There is a choice that has emerged in this campaign, one that the American people need to understand. They should ask themselves: who got the single most important foreign policy decision since the end of the Cold War right, and who got it wrong. This is not just a matter of debating the past. It's about who has the best judgment to make the critical decisions of the future.This is absolutely a fair point. Still, over at MyDD, Todd Beeton wonders whether Obama is getting anywhere by harping on this so relentlessly:
I love the fact that he's using his name and vast organization to rally thousands of people nationwide against the war....But will it really do anything to change the dynamic of the race? I'm not convinced. First off, it's quite apparent that Obama has been able to gain exactly zero momentum from his good judgment 5 years ago, so it's a big question mark in my mind as to whether he'll be able to translate the rallies into more support at this point.I'm seeing echoes of 2004 here, when John Kerry apparently thought that if he just talked about his record as a Vietnam vet often enough it would innoculate him against charges of being soft on national security. Needless to say, it didn't work. This time around, Obama seems to think that if he tells people often enough that he was against the Iraq war back in 2002, it's going to give him a big leg up against Edwards and Clinton, who voted in favor of it.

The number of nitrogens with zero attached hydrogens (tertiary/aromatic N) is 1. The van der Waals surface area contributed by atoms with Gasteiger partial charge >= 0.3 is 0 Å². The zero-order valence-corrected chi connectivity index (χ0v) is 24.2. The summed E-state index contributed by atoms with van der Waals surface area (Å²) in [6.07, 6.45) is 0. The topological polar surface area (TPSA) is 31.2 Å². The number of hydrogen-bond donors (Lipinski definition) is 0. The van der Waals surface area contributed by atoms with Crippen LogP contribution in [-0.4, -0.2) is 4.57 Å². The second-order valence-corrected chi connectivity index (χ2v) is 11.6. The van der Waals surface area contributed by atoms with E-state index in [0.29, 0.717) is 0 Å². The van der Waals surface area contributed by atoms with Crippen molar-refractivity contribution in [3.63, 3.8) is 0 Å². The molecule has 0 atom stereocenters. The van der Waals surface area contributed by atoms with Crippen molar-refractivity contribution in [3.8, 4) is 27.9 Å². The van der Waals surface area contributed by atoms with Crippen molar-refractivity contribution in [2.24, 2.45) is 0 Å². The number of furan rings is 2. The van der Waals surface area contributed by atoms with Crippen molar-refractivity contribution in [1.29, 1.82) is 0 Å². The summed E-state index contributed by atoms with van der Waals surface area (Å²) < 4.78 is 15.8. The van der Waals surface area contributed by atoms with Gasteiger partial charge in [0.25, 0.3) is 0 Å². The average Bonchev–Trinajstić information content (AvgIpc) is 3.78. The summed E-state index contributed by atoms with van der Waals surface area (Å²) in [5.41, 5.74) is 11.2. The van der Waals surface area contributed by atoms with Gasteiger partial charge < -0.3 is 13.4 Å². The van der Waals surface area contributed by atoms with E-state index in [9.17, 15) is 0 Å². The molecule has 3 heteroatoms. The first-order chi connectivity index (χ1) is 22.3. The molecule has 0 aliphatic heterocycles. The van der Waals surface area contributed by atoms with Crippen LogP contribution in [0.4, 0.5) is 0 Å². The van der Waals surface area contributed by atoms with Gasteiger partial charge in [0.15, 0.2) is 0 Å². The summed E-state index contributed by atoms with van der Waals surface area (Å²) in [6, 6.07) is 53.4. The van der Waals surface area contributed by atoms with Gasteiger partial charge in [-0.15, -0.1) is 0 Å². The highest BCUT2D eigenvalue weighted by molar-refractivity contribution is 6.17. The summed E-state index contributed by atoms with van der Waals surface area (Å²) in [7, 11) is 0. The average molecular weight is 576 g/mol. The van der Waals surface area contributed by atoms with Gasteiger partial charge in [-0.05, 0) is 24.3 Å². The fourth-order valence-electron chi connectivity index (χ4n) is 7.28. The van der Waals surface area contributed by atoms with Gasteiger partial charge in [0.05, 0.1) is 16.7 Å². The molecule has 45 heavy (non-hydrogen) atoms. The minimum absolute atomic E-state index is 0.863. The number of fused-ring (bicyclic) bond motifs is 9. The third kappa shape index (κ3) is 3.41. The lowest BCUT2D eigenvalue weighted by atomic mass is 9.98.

But Todd seems to be right: there's no evidence that this is getting him anywhere. Maybe it's unfair, but being "right" five years ago just doesn't seem to be a winning pitch. In a way, that doesn't surprise me. Most people react negatively to blowhards who are always reminding their friends about how smart they were on some previous occasion, and maybe that's how this sounds to a lot of people. Especially people who themselves might have supported the war back in 2002 and don't really appreciate being reminded about it.
I don't know. I'm just guessing here. But bragging about your good judgment might be a very different thing than bragging about a concrete achievement. On this score, Hillary Clinton's decision to cosponsor legislation preventing military operations against Iran without congressional approval seems pretty smart.